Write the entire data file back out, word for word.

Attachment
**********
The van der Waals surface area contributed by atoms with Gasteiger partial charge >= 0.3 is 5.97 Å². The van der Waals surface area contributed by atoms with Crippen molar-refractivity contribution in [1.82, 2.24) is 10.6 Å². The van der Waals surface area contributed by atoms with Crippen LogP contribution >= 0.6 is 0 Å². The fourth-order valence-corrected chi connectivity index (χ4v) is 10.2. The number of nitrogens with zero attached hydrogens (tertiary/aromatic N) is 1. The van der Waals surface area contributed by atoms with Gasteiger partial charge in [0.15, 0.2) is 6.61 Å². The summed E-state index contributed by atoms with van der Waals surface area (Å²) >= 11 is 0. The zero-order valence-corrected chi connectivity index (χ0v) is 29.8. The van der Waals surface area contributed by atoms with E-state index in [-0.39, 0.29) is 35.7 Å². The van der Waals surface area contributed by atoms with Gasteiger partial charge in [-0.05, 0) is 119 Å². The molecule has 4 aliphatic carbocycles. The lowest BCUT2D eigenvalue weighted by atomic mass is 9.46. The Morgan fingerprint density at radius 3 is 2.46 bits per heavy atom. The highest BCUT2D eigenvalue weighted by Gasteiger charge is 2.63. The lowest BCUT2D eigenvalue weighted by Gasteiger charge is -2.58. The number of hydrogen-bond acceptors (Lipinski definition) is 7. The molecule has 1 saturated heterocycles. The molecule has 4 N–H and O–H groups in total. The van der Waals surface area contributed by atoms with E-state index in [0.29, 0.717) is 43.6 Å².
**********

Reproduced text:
The van der Waals surface area contributed by atoms with Gasteiger partial charge >= 0.3 is 5.97 Å². The van der Waals surface area contributed by atoms with Crippen molar-refractivity contribution in [1.82, 2.24) is 10.6 Å². The van der Waals surface area contributed by atoms with Crippen LogP contribution >= 0.6 is 0 Å². The fourth-order valence-corrected chi connectivity index (χ4v) is 10.2. The number of nitrogens with zero attached hydrogens (tertiary/aromatic N) is 1. The van der Waals surface area contributed by atoms with Gasteiger partial charge in [0.15, 0.2) is 6.61 Å². The summed E-state index contributed by atoms with van der Waals surface area (Å²) >= 11 is 0. The zero-order valence-corrected chi connectivity index (χ0v) is 29.8. The van der Waals surface area contributed by atoms with E-state index in [-0.39, 0.29) is 35.7 Å². The van der Waals surface area contributed by atoms with Gasteiger partial charge in [-0.05, 0) is 119 Å². The molecule has 4 aliphatic carbocycles. The lowest BCUT2D eigenvalue weighted by atomic mass is 9.46. The Morgan fingerprint density at radius 3 is 2.46 bits per heavy atom. The highest BCUT2D eigenvalue weighted by Gasteiger charge is 2.63. The lowest BCUT2D eigenvalue weighted by Gasteiger charge is -2.58. The number of hydrogen-bond acceptors (Lipinski definition) is 7. The molecule has 1 saturated heterocycles. The molecule has 4 N–H and O–H groups in total. The van der Waals surface area contributed by atoms with E-state index in [0.29, 0.717) is 43.6 Å².